Avalara Tax Guides

Nexus and Multistate Sales Taxes: Complex Concerns for Manufacturers

Companies that operate in multiple states know that sales and use tax laws can be complicated, confusing, and even ambiguous. Regulations vary from state to state and frequently change.

Multistate tax issues are difficult for all industries, but manufacturing faces its own set of challenges. As manufacturers expand across state lines, they must track the complex, ever-shifting laws that affect the many aspects of their operations, from maintaining facilities to selling online to offering repair services.

Manufacturing businesses may not realize that core elements of their operations, such as installation and drop-shipping, may create obligations to various states outside the company’s home state − a concept known as nexus.

Nexus, a legal term also commonly referred to as “sufficient physical presence,” means that a business’s activity in a state meets a legal threshold for the state to tax it according to the U.S. Constitution. In the case of sales tax, having nexus means a business must collect and remit taxes on sales to customers in that state. Each state defines this presence in its own way, setting the rules for what gives a business nexus to include anything from operating an office or warehouse to receiving clickthrough referrals from someone living in the state.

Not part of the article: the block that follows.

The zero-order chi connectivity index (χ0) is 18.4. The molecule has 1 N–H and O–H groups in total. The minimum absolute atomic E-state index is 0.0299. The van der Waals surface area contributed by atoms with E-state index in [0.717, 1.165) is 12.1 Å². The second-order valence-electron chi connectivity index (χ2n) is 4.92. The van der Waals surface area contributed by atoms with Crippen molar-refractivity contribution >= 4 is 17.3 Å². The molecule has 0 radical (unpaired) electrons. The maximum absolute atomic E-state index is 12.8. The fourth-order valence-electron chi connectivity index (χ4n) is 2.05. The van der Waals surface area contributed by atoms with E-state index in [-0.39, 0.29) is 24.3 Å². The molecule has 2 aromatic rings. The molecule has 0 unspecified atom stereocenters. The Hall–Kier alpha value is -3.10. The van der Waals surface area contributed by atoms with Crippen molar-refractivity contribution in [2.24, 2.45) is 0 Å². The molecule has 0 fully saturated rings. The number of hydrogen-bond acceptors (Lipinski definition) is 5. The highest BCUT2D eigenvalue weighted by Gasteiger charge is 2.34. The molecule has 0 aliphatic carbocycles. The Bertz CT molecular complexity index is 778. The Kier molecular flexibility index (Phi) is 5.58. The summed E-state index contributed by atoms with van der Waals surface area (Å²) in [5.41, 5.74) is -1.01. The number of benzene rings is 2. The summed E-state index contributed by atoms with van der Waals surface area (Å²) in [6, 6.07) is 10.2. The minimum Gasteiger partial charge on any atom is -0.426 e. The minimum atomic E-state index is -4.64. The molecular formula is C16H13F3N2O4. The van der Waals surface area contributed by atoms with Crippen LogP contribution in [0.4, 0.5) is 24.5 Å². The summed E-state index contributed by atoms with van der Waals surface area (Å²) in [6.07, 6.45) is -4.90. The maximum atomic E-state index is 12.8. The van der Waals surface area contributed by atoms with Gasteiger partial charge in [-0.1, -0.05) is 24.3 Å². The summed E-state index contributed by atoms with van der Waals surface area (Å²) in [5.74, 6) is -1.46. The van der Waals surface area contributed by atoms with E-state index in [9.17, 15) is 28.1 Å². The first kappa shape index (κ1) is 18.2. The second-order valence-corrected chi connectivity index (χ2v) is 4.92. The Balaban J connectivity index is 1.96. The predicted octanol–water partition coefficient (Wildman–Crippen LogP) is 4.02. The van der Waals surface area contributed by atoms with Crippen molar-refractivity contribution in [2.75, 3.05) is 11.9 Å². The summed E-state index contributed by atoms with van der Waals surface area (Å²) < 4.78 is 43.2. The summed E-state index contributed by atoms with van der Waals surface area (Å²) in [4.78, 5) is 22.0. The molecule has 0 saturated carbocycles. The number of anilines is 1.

The last decade has seen a huge expansion in the strength and breadth of nexus laws. Legislation concerning nexus is nothing new: Courts have been debating the principles involved since at least 1939, and the word itself has been associated with tax law since 1967. But since the 2008 recession, nexus has been a focus of renewed and ferocious debate as states facing budget deficits expanded the list of nexus-creating activities in an effort to capture sales tax revenue from out-of-state online retailers.